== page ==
Thursday, January 21, 2010

Open Mike: dishwasher vs washing machine

This has been bothering me ever since we became homeowners and perhaps you could help me figure it out. Why does it take washing machine 10-15 mins to do the laundry while dishwasher works for an hour? Our dishwasher and washing machines happen to be of the same brand. They both do pretty good job of removing the dirt. In both cases, the dirt mostly comes from the same source - food. You know, kids...
When doing dishes or laundry by hand, it takes approximately the same amount of time. Right?
Why does it take 3-4 times longer for a dishwasher to clean the dishes from the same food, than it does for the washing machine to clean the clothes?

Let's have an "open mike" style conversation here. No answer is wrong, any ideas accepted. Perhaps we could even patent something :)
Enter your ideas Family Puzzle Marathon page.

13 comments:

bobsyouruncle said...

Because the dishwasher includes the drying cycle. In my house, the dishwasher (which I loathe) takes 2 hours, and the clothes washer and dryer take one hour each.

W said...

@Bobs: I think thats a pretty good answer.

Just to throw out other ideas: maybe it takes a longer amount of time for the water to drain out from the dishwasher machine than the washer?

Maria said...

Interesting points.
I am pretty sure I did not count the drying time for the dishwasher. But we will double-check it with a clean experiment tonight and report back.

By the way, our "fast" washing machine is 7 years old, while our "slow" dishwasher is only 2 years old. Both, Kenmore brand. But even fancier and more expensive dishwashers that I saw were all taking at least an hour.

I know it sounds crazy, but I am tempted to try doing some plastic dishes in the washing machine on a gentle cycle and seeing what will be the result....

Joan said...

My Bosch dishwasher has a "quick clean" cycle that is only 36 minutes. i never use the long one because it is 96 minutes. Dishes are fine on the short cycle. both times include drying. my husband thinks the longer cycle machine have lower water pressure.

Anonymous said...

In a washer, the clothes are moving at high speeds, so the centrifugal forces will help pry the dirt loose from the clothes, after the soap did its part.

In the dishwasher, the dishes are stationary and the water jet has to wash down the dirt with no help from any other force. Hence dishwasher will take more time

Anonymous said...

To add/comment to Anonymous above:
Clothes are submerged in water, and rubbing against eachother during the wash cycle, both of these aspects increase the efficiency of the cleaning process.
If a dishwasher were designed like an ultra-sonic cleaner (filled up with water, then vibrated at high frequency), it too coud clean as fast as a washing machine (but the water bill would be horible).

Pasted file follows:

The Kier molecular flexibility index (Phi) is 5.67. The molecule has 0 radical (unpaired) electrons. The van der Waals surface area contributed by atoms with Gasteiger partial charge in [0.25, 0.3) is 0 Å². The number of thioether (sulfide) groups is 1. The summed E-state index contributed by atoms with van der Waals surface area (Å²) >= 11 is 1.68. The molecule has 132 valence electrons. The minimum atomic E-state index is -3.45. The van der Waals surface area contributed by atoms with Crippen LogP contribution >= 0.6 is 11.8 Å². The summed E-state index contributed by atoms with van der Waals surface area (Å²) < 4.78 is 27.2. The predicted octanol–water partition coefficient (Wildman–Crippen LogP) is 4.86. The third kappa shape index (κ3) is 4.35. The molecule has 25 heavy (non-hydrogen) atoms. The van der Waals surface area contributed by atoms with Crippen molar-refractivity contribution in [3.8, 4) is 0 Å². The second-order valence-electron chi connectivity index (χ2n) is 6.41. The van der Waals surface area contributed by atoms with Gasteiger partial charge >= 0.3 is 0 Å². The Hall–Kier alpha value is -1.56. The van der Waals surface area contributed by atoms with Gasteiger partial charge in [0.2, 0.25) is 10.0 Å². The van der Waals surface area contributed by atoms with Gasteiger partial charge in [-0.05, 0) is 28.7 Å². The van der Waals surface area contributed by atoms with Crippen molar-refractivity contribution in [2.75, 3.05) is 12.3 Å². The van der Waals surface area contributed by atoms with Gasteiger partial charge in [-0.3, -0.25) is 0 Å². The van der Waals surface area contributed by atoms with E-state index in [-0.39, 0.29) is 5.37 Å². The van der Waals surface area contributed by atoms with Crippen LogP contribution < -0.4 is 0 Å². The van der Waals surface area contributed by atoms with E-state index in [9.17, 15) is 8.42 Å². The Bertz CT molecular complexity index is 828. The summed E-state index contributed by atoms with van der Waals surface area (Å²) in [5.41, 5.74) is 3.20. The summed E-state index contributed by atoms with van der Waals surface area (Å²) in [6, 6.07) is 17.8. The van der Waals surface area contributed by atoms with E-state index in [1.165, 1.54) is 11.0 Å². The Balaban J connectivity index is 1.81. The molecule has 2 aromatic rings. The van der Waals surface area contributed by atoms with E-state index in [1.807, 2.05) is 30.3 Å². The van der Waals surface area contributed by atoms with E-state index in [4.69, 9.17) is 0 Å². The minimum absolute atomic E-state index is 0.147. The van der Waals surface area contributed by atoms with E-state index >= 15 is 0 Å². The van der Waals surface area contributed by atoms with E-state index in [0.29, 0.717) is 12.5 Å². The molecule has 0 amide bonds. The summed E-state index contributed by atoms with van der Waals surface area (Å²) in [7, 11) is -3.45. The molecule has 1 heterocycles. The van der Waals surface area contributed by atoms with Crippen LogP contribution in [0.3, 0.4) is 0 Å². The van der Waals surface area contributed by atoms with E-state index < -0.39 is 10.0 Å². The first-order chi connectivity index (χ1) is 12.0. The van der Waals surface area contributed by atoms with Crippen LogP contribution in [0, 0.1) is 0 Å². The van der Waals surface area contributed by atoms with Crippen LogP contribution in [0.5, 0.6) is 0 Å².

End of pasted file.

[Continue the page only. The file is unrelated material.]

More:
Anonymous said...

This does not hold true for all machines. My mother's German washing machine takes over an hour for a regular wash, and this is longer than our dishwasher. I have always been puzzled by how American washing machines have such short cycles.

Kim said...

and the bill to replace all the dishes and glasses would be pretty bad, too. :-)

Maria said...

Hey, I am not this crazy. Only a little bit, like most of us. I was musing only about plastic dishes in the washing machine, not plates and wine glasses.

We have some great ideas here above:
1) dishwasher takes longer because large part of the cycle devoted to drying or water draining;
2) in the washing machine clothes are moving at a much higher speed that allows them to rub against each other increasing the efficiency and speed of the process;
3) only some washing machines are faster than dishwashers;

according to Wikipedia:
4) top-loaders washing machines are much faster than side-loaders, but usually use much more water and energy. This may explain why the European versions that someone refers above are on average slower.

Feel free to add more ideas below.
And check for a new puzzle tomorrow morning.

Jenny said...

I'd say the most likely reason is the friction we find in our clothes washers but not in our dishwashers. For an example, hand wash a dirty plate as you would normally: with soap and some type of scrubbing device (sponge, brush, etc.). The food comes off quickly. Now try washing a similarly soiled plate using only a spray of soap and the water from the faucet. No outside friction. It will take quite a while and many passes under the faucet to clean the plate. You could try washing your clothes in a similar experiment but anyone who has ever been out in a downpour of rain can tell you that they would not consider their rain-soaked clothing to be clean.

Maria said...

Love Jenny's answer. Think she deserves a puzzle point for it. Anonymous solvers - please feel free to sign your real or fictional name so that we can assign you puzzle point as well.

Jerome said...

Nobody meantioned here that during the wash cycle in a washing machine, the washing machine moves back and forth (top loading). The cloths change direction very suddenly. It's sort of an example of Newton's 3rd law and the same principle used when knocking snow off your feet in winter. The change in direction causes a lot of dirt to separate from the clothing. Soap helps in the process.

Thad said...

Another factor may be that the dishes need to be cleaned to a higher sanitary level. We're going to eat off of them after all. Do clothes need to be that clean?

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